Like Ronon, the insane caveman who’d kidnapped John and Teyla and held Teyla and Carson hostage.

New military personnel to break in. Jarheads all, squids and zoomies alike, Rodney wrote when he was finally alone in his quarters.

New scientists to deal with, Evan responded. Loud, irritating, whiny, no regard for their own safety. Get us all killed.

Incompetent scientists and soldiers. How do we survive?

Luck. Lots. Evan drew a little shamrock for emphasis.

Rodney laughed. Good luck with your scientists.

And you with your ‘soldiers’.

Rodney was pretty sure he was breaking the new guys and gals in, that he was getting used to new faces (if not new names), and then Cadman got stuck in his body. All his hard work - down the drain, because he had a woman stuck in his head , and a Marine to boot. He managed to scribble a quick message to Evan - feeling under the weather, going off grid for a couple of days - and of course Evan wrote back just as quickly - get well soon - and that was it. Cadman didn’t know Rodney had a soulmate. They could communicate to each other, but they couldn’t hear each other’s thoughts or read each other’s minds.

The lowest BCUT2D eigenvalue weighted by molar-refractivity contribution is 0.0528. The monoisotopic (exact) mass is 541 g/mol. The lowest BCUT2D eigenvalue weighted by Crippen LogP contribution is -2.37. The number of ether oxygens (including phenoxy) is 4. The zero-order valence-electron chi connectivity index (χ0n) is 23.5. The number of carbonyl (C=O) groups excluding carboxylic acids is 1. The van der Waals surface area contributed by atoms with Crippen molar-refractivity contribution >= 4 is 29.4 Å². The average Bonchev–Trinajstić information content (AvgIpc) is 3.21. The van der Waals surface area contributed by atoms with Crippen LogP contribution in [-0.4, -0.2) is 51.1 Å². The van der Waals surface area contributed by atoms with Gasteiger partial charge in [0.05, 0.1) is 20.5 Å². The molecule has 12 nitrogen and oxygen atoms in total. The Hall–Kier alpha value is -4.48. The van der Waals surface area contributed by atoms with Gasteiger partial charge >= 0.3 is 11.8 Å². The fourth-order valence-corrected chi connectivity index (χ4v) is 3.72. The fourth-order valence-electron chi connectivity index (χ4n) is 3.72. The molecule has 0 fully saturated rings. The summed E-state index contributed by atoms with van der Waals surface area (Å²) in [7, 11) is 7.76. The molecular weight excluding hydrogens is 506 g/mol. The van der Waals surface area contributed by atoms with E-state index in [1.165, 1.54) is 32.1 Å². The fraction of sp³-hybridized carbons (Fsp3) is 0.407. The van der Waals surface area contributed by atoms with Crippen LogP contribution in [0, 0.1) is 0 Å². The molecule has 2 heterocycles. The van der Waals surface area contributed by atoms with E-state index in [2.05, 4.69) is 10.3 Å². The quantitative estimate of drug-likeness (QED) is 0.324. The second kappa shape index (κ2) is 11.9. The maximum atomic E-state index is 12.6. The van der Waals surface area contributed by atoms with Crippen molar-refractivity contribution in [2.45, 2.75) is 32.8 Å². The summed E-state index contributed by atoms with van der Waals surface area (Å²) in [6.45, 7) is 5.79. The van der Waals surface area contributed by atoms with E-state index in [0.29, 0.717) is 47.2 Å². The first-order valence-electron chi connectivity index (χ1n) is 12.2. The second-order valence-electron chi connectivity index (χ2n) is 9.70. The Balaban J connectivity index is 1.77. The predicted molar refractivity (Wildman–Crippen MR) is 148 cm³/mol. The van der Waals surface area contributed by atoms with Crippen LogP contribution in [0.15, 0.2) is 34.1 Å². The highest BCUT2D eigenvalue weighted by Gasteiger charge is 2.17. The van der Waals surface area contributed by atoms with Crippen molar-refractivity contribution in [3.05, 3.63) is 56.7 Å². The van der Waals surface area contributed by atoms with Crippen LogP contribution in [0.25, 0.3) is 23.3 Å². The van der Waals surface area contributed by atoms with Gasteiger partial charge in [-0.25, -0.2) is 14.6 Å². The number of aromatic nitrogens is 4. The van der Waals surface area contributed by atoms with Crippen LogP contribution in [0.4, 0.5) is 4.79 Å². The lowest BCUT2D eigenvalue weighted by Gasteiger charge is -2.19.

Having a soulmate was uncanny enough. Having Cadman - Laura - in his head was much worse.

And then he woke in a bed that wasn’t his, with messages all over his arm that he didn’t remember writing or reading.

Laura’s handwriting wasn’t anything like his, and he was naked, and his entire body ached.

Rodney stood in the middle of Laura’s quarters, staring down at his arm in horror. Laura had been flirting with Evan. Her messages started off with Hey soulmate and progressed to What do you look like? and ended with What are you wearing right now?